On opening up a relationship

Open.JPG“I’m not monogamous. How do I tell my girlfriend that without it ending our relationship?”

“I’m dating these two guys that are awesome, but who do I really want to have a relationship with?”

“My girlfriend cheated on me with her ex that I know, and I’m more mad at him than her. Does this mean I don’t want to be with her? I still love her and I think I should be more angry. Should I?”

“I think opening up our relationship will spice things up, because things can’t get blander. Any advice?”

“If my wife had an affair, I think I’d be okay in the end. If I had an affair I think it would destroy her. Wait. Why did you ask if it mattered who cheats?”

I get questions like these quite a lot in my practice, and sometimes I get these questions because I ask leading statements to start a conversation that is being avoided. There are many different times, outside of therapy, when a conversation about opening up a relationship may happen: sometimes it is when the topic of exclusivity comes up, when a joke about a threesome seems like more than a joke, when one partner loses sexual functioning, or sometimes it never comes up explicitly out of fear of losing the relationship.

There is a lot to discuss in terms of what you do and do not want to do and what you do and do not want your partner to do, especially a really big underlying issue that is present in those areas, and it isn’t one of communication.
The idea of opening up a relationship, or starting the conversation itself, can falter under the weight of fear, and seem like a clarion call to end the relationship:

He wants to open the relationship, so he doesn’t really love me.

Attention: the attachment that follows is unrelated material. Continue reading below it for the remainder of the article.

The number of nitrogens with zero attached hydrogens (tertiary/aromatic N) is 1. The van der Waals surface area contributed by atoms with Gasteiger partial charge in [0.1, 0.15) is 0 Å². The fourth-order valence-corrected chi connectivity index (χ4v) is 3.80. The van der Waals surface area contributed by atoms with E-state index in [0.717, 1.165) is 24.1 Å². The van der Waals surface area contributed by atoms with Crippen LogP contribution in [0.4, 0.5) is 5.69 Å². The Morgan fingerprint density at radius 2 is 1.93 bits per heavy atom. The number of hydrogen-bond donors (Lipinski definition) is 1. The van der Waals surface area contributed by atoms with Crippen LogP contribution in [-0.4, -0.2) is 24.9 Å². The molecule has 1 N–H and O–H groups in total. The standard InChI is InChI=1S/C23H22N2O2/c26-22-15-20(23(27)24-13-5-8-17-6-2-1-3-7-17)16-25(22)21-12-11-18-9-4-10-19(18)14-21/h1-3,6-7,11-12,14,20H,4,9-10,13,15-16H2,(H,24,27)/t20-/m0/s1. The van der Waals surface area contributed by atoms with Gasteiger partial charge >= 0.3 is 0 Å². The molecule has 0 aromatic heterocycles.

She’s thinking about opening the relationship, so I guess I don’t satisfy her.

He asked about opening the relationship, so he must not be committed to me.

She wants to also see other people, so obviously I’m not good enough for her.

These thoughts, and many more variations on this theme, often come out when a person talks to their partner about opening up a relationship. The party hearing this for the first time may feel shocked, betrayed, puzzled, hurt, angry, deceived, confused, or any other emotion, and the conversation can get messy really easily. It can also get confusing because both parties might have a difficult time conceptualizing what they want or do not want in this new structure of their relationship, and the thought of other partners or other partners for their partner, has a lot of moving parts.

Before going into the “we’re-breaking-up-because-you-want-to-change-the-relationship” conversation, I advise having the “what-would-it-even-look-like” conversation. To start the later conversation, I like to assuage some of the expected anxiety by going over many methodical and meticulous aspects of navigating these open waters. As a listy questionnaire I ask:

  • Are you opening up the relationship for there to be romantic relationships outside of the present dyad? Or simply sex?
  • Are you wanting to add another partner to your present dyad but have that throuple/pod/house be exclusive? A “monogamy premium package” arrangement?
  • Are both you and your present partner going to be pursuing other relationships?